June 5, 2014

PA Courts’ Financial Data Now Accessible In Interactive Web Format

Pennsylvania’s judiciary Thursday unveiled the first in a series of interactive, web-based data dashboards that will allow users to quickly analyze and interpret data related to court cases and court operations.
The first four dashboards display data involving the collection and disbursement of court fines, fees, costs and restitution.
“Data dashboards increase transparency, make information more accessible, and identify case trends and best practices to help judges and staff make better informed decisions about court operations,” said Chief Justice of Pennsylvania Ronald D. Castille. “We wouldn’t be able to undertake this type of groundbreaking initiative if it weren’t for the dedicated stream of funding we receive from court filing fees.”
The collection rates and distribution of court-ordered fees, fines, costs and restitution are displayed on separate dashboards for the magisterial district and Common Pleas courts. Users can choose to view statewide or individual county data, and break down court collection and distribution data by case type.
Examples of information on the new dashboards show:
— Money collected by Common Pleas courts for criminal cases has trended upward from $171 million in 2007 to nearly $206 million in 2013. During the same time period, the distribution of money collected by magisterial district courts dropped from $271 million to $249 million, mostly due to fewer traffic citations being issued. The dashboard shows the distribution of traffic fine collections dropped $14.4 million between 2008 and 2013.
— The state’s general fund has received 60 percent of the more than $1.8 billion collected by magisterial district courts and 27 percent of the more than $1.3 billion collected by Common Pleas courts throughout the state between 2007 and 2013. The rest of the money collected by courts was distributed to local governments, crime victims and various entities such as schools, libraries and tax agencies.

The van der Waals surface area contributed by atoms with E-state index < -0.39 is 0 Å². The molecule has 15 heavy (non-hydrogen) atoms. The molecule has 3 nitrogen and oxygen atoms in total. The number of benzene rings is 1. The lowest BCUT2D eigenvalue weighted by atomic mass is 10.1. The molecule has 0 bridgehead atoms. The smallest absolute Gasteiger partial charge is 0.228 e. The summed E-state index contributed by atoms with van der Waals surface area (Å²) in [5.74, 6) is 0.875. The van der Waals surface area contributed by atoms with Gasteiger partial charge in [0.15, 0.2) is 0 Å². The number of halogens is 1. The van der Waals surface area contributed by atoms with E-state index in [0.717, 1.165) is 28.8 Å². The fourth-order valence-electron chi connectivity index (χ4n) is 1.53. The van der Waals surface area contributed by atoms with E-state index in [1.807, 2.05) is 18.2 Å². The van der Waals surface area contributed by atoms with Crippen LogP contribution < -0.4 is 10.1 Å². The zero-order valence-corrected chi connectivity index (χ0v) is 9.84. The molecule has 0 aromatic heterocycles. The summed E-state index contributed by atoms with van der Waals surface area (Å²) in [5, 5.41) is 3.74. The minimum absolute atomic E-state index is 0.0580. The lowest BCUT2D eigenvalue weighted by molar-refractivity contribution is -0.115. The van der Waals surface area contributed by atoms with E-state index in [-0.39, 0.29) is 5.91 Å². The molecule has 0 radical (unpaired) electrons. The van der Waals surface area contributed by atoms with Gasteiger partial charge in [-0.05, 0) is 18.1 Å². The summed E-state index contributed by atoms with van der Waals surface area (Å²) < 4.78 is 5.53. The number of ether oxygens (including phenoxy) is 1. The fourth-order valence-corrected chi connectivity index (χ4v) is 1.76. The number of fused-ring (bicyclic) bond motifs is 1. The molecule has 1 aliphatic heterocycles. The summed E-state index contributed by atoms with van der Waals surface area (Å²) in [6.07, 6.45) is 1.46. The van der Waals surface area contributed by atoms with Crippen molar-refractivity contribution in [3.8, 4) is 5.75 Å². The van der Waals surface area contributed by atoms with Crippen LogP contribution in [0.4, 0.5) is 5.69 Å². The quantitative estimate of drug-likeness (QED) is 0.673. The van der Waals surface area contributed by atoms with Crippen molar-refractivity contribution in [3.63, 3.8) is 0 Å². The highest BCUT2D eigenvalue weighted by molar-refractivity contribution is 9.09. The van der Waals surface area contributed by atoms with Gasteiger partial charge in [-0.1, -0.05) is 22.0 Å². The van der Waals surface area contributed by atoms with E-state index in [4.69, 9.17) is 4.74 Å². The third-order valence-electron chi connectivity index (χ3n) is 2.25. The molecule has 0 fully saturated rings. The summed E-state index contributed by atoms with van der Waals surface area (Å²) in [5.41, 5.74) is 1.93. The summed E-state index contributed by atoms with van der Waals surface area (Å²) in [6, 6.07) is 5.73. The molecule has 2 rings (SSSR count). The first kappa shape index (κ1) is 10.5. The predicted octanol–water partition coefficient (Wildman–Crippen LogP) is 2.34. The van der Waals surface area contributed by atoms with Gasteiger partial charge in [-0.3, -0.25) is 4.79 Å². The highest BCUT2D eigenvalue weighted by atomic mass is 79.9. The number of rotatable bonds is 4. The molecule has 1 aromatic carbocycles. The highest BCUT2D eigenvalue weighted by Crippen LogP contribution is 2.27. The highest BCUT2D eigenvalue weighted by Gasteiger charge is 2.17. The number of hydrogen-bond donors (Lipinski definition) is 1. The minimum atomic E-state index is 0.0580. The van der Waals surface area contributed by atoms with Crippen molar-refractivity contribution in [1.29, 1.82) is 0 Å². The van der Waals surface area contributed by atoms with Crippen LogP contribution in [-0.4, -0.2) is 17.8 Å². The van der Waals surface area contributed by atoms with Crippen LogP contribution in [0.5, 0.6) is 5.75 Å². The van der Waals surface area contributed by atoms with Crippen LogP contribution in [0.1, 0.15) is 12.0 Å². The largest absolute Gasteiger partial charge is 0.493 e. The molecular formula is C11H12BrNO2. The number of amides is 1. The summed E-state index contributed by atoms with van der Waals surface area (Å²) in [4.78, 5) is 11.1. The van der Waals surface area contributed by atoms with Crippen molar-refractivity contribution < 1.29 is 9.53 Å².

— The collection rate of fines, fees, costs and restitution ordered by magisterial district courts in 2007 was more than 96 percent by Dec. 31, 2013. The collection rate for all Common Pleas court-ordered financial obligations in 2007 was 39 percent as of the end of 2013. The rate for Common Pleas courts is lower because the amount of fines, fees, costs and restitution imposed is often higher, and many of the defendants are incarcerated, leading to delayed payments.
These collections rates are measured over years and will continue increasing because many defendants pay court-ordered fines, fees, costs and restitution based on their ability to pay through payment plans that can extend over periods of five, 10, 15 or 20 years or more.
The court financial dashboards include only money distributed to support state and local governments, local entities such as schools and libraries, and crime victims. This money is collected from fines, fees, costs and restitution ordered by 527 magisterial district courts and the criminal divisions of the 67 Common Pleas courts and Philadelphia Municipal Court.
The data excludes money collected for bail and from civil cases processed by Pennsylvania’s Common Pleas courts and cases processed by the Traffic Division of the Philadelphia Municipal Court.
These courts have yet to be integrated on a statewide case management system so that data is not yet available in the database used for these dashboards.
Over the coming weeks and months, the Administrative Office of Pennsylvania Courts will release additional data dashboards displaying criminal and civil caseloads. The dashboards with be updated on an annual basis.
They can be found on the Judiciary’s Dashboard Table of Contents webpage.